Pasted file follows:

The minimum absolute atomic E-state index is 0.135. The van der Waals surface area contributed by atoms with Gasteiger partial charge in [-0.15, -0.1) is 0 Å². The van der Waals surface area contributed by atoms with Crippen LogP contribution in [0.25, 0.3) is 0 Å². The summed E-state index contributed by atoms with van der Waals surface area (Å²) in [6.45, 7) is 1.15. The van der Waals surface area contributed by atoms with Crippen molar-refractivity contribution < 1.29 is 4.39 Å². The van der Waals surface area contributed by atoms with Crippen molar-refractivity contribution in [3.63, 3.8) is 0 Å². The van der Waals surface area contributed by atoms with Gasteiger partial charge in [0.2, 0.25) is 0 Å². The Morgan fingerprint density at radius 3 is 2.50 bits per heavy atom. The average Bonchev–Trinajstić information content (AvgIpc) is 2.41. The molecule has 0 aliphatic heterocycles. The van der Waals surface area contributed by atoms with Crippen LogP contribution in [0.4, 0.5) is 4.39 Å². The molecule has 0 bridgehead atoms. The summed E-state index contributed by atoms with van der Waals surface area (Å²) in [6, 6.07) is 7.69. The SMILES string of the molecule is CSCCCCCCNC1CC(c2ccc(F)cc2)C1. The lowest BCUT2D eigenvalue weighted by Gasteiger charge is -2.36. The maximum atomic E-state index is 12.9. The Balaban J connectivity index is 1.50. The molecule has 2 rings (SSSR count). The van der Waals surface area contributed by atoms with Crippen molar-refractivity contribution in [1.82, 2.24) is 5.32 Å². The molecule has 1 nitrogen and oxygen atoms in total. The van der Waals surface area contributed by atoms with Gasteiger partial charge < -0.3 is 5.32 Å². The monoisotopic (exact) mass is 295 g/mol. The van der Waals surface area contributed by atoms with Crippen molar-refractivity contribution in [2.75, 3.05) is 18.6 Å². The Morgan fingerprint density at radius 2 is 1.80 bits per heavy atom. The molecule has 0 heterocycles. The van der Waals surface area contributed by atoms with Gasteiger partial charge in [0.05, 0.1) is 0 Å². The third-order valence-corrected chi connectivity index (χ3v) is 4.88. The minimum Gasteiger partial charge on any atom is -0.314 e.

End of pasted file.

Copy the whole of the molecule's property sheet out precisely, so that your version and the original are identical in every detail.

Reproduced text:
The minimum absolute atomic E-state index is 0.135. The van der Waals surface area contributed by atoms with Gasteiger partial charge in [-0.15, -0.1) is 0 Å². The van der Waals surface area contributed by atoms with Crippen LogP contribution in [0.25, 0.3) is 0 Å². The summed E-state index contributed by atoms with van der Waals surface area (Å²) in [6.45, 7) is 1.15. The van der Waals surface area contributed by atoms with Crippen molar-refractivity contribution < 1.29 is 4.39 Å². The van der Waals surface area contributed by atoms with Crippen molar-refractivity contribution in [3.63, 3.8) is 0 Å². The van der Waals surface area contributed by atoms with Gasteiger partial charge in [0.2, 0.25) is 0 Å². The Morgan fingerprint density at radius 3 is 2.50 bits per heavy atom. The average Bonchev–Trinajstić information content (AvgIpc) is 2.41. The molecule has 0 aliphatic heterocycles. The van der Waals surface area contributed by atoms with Crippen LogP contribution in [0.4, 0.5) is 4.39 Å². The molecule has 0 bridgehead atoms. The summed E-state index contributed by atoms with van der Waals surface area (Å²) in [6, 6.07) is 7.69. The SMILES string of the molecule is CSCCCCCCNC1CC(c2ccc(F)cc2)C1. The lowest BCUT2D eigenvalue weighted by Gasteiger charge is -2.36. The maximum atomic E-state index is 12.9. The Balaban J connectivity index is 1.50. The molecule has 2 rings (SSSR count). The van der Waals surface area contributed by atoms with Crippen molar-refractivity contribution in [1.82, 2.24) is 5.32 Å². The molecule has 1 nitrogen and oxygen atoms in total. The van der Waals surface area contributed by atoms with Gasteiger partial charge < -0.3 is 5.32 Å². The monoisotopic (exact) mass is 295 g/mol. The van der Waals surface area contributed by atoms with Crippen molar-refractivity contribution in [2.75, 3.05) is 18.6 Å². The Morgan fingerprint density at radius 2 is 1.80 bits per heavy atom. The molecule has 0 heterocycles. The van der Waals surface area contributed by atoms with Gasteiger partial charge in [0.05, 0.1) is 0 Å². The third-order valence-corrected chi connectivity index (χ3v) is 4.88. The minimum Gasteiger partial charge on any atom is -0.314 e.